Hearts of Gold

May 2018 View more

Character, determination, humility. The team culture that catapulted the maroon- and gold-clad 2018 Loyola Ramblers into the NCAA Final Four was first cultivated here in Naperville, Coach Porter Moser’s hometown.

Minutes after Loyola clinched its first Final Four berth in 55 years at Philips Arena in Atlanta, coach Porter Moser made eye contact in the euphoric crowd with Illinois State Senator Michael Connelly, an old friend.

Connelly, a Loyola graduate who represents the 21st District, played against Moser’s older brother Matt in high school and got to know Porter after the coach took over the Ramblers program in 2011. During a visit to campus that first year, Connelly and his son Matthew, then a Loyola sophomore, stopped by Moser’s office to see how the new job was going.

“Porter said to me, ‘This thing could be a gold mine,’’ Connelly says.

The comment revealed Moser’s indefatigable optimism: When Loyola University hired him, the men’s basketball team had recorded just one 20-win season since 1985.

Fast forward seven years. Connelly and his son drove 200 miles from La Grange to Gerald Ford International Airport in Grand Rapids, Michigan, to board the nearest flight that would get them to Georgia in time for Loyola’s Elite 8 game against Kansas State. There they witnessed Loyola’s 78–62 rout, setting off a celebration that included Moser venturing into the sea of maroon-and-gold euphoria full of Ramblers fans.

“We looked at each other and Moser immediately remembered what he told me that day years ago in his office,’’ Connelly says. “I went, ‘This is like the gold mine you promised.’ He just smiled and said, ‘Yep, it’s all coming together, isn’t it?’’

That everything culminated a week later in San Antonio, the site of the Final Four, only made it more special. Moser’s late father, Jim, was a local philanthropist and developer who, in 1981, patterened Naperville’s Riverwalk after the famous one in South Central Texas. When Jim Moser returned home from his trips to San Antonio, he would bring a vision of the future and blueprints to spread out on the family’s kitchen table.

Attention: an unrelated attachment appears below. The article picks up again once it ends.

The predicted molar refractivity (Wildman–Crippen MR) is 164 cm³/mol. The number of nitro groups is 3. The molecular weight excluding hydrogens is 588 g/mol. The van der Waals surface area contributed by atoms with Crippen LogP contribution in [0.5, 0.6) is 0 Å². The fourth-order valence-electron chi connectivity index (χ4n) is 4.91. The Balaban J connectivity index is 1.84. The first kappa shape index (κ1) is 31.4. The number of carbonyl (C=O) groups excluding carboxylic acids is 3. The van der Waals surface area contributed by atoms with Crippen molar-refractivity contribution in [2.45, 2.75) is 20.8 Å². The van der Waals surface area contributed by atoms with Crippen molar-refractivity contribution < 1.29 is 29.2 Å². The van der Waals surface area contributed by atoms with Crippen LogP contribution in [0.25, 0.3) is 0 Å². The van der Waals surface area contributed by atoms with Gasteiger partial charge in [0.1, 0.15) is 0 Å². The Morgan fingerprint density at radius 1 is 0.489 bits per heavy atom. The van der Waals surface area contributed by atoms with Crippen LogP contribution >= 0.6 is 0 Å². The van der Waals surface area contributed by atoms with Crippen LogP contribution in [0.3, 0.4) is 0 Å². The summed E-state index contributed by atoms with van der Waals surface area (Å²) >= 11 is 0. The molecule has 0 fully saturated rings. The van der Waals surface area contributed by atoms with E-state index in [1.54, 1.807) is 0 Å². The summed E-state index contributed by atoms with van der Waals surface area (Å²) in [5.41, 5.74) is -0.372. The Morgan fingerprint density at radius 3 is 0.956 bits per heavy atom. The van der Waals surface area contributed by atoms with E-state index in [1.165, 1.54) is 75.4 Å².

“I remember vividly my dad at our house saying, with all those plans laying everywhere, ‘This is what I want to do in Naperville,’’ Moser recalls.

A life-sized sculpture of Jim Moser and former Naperville Mayor Chet Rybicki stands at the site as their legacy. The chance to make history—in the same city that inspired his father—made Moser emotional on the eve of Loyola’s game at San Antonio’s Alamodome, blocks away from the River Walk.

“It’s symmetry,’’ Moser said the night before Loyola lost to Michigan, 69–57. “My dad was a builder, a developer. And here I am at the Final Four in San Antonio, the same place that had a big impact on him and on my hometown, with the program I built and developed.’’

Moser stopped talking before his voice cracked. Earlier that day, he had tweeted a picture of his parents’ gravesite in Naperville, taken by his brother, Mitch. In front of the headstone sat two signs. One said: “Loyola Basketball” and the other “Final Four.’’

Jim Moser died of cancer in 1998, two years before Porter became a head coach for the first time. Jim’s older brother Harold, known to many as “Mr. Naperville,’’ built nearly 3,000 homes and developed 7,000 housing sites in town before his death in 2001. Sandy Moser, Porter’s mother, passed away in December 2014. “My parents are such a big part of this,’’ Moser says.